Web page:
In Antarctica penguins adopt a variety of adaptations to help them survive. They have thicker plumage than any other bird, with two layers of feathers, long stiff feathers on the outside and softer on the inside. This double layer traps body heat so provides good insulation. Their feathers are also water-resistant which keeps them warm even when they are swimming in the freezing Antarctic Ocean, and buoyant so penguins can float when needed. Penguins have streamlined bodies which helps to reduce drag when swimming so they can move quickly through the water whilst conserving their energy. They also have tiny flippers and webbed feet which help them propel under water to get food and avoid predators. In addition penguins have a thick layer of blubber to keep them warm and provide them with energy when food is scarce, and finally, they huddle in large groups to keep warm - penguins are very organised here and rotate from the edge to the centre to ensure that everyone stays warm and is able to rest for a bit.

In the tundra many animals such as the Arctic fox and snow shoe hare have white fur, meaning they are camouflaged against the white snow – good for being a predator, and for keeping out of sight is you are being hunted. Caribou and musk ox keep warm when it is freezing cold by having two layers of thick fur - fur keeps them warm anyway but they are also able to trap air between the layers, giving them better insulation from the bitter temperatures. Caribou and musk ox also have very large hooves - these enable them to travel over waterlogged land and protect their feet from rotting, and they can also use them to break through thick ice in order to find drinking water. Many species in the tundra also hibernate during the winter, whereas others might migrate to warmer regions, such as birds flying south.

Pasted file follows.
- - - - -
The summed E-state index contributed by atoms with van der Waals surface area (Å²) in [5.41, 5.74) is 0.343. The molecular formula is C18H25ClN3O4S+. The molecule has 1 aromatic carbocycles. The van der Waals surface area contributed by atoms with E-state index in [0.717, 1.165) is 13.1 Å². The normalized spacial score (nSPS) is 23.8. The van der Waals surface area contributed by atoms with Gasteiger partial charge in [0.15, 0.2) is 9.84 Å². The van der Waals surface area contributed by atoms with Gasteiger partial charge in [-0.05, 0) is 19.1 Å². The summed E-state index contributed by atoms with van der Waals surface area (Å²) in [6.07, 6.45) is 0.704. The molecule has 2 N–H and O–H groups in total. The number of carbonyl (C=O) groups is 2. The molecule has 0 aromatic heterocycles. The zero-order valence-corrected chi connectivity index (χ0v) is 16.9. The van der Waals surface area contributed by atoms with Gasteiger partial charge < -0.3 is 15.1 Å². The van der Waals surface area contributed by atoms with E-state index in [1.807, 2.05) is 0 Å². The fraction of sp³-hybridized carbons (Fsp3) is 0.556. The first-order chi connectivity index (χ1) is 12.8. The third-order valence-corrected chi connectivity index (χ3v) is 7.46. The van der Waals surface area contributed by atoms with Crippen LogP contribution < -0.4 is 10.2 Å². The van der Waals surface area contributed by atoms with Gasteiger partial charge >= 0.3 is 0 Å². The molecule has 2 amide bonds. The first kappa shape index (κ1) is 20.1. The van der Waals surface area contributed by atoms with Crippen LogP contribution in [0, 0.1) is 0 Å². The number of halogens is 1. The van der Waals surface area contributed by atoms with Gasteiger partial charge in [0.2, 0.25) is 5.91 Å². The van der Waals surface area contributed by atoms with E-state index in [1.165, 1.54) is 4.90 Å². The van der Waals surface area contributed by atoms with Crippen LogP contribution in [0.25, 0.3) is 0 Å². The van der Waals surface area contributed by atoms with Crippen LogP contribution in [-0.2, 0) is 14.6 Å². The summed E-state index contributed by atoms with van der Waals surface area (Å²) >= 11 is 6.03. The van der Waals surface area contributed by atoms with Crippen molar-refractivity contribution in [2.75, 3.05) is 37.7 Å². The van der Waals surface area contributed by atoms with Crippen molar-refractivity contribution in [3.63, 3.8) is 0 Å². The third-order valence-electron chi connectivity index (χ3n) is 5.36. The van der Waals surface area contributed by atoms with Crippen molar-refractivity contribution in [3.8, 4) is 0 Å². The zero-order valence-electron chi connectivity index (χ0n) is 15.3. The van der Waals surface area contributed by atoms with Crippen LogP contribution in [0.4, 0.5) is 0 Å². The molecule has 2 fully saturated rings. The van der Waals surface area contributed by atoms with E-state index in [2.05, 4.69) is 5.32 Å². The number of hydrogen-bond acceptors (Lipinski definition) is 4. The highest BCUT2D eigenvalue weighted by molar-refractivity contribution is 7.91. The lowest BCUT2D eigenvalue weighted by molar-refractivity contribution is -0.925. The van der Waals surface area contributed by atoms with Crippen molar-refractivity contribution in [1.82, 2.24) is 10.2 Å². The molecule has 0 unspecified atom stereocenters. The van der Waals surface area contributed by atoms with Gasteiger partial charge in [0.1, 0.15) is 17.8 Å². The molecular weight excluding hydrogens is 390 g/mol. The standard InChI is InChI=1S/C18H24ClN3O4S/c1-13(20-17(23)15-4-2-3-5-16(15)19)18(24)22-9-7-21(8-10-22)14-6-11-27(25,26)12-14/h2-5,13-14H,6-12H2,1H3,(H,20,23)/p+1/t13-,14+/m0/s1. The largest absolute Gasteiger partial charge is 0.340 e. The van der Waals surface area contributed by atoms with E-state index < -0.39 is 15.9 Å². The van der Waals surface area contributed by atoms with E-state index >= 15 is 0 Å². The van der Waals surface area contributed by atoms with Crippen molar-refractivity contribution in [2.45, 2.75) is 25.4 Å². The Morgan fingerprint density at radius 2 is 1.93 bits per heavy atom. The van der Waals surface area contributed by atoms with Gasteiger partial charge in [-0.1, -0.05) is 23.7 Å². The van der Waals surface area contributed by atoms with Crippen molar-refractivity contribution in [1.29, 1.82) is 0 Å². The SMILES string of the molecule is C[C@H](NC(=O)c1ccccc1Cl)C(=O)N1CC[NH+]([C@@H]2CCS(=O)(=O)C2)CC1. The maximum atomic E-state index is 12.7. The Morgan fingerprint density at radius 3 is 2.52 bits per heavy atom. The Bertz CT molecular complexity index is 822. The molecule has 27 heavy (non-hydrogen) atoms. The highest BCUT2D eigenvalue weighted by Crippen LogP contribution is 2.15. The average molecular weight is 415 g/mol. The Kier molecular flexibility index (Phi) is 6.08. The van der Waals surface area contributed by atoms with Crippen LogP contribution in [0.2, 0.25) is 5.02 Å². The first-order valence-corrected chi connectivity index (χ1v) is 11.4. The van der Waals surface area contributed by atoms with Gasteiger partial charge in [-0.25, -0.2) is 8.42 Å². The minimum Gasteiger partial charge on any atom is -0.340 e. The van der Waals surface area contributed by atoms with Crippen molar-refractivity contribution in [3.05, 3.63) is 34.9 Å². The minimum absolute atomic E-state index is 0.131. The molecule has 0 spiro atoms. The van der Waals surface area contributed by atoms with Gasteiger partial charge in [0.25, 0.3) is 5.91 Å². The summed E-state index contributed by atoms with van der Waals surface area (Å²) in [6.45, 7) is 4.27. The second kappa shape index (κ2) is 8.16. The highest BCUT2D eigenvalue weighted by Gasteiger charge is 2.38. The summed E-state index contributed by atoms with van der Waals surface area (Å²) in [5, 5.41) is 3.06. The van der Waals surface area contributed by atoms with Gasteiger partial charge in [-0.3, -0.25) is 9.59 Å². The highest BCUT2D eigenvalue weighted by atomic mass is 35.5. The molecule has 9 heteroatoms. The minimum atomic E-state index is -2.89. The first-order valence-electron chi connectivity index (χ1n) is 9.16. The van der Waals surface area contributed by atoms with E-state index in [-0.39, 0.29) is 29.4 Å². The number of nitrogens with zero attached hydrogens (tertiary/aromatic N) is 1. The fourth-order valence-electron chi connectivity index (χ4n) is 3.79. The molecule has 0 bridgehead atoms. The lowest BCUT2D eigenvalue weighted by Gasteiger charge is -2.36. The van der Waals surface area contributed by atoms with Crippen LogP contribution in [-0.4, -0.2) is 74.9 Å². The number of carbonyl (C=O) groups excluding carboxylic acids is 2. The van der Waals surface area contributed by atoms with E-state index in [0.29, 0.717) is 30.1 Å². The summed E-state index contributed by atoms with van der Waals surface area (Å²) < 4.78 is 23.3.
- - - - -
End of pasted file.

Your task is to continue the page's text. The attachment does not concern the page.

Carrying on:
Adapting to Cold Environments | AQA GCSE Geography | Cold Environments 2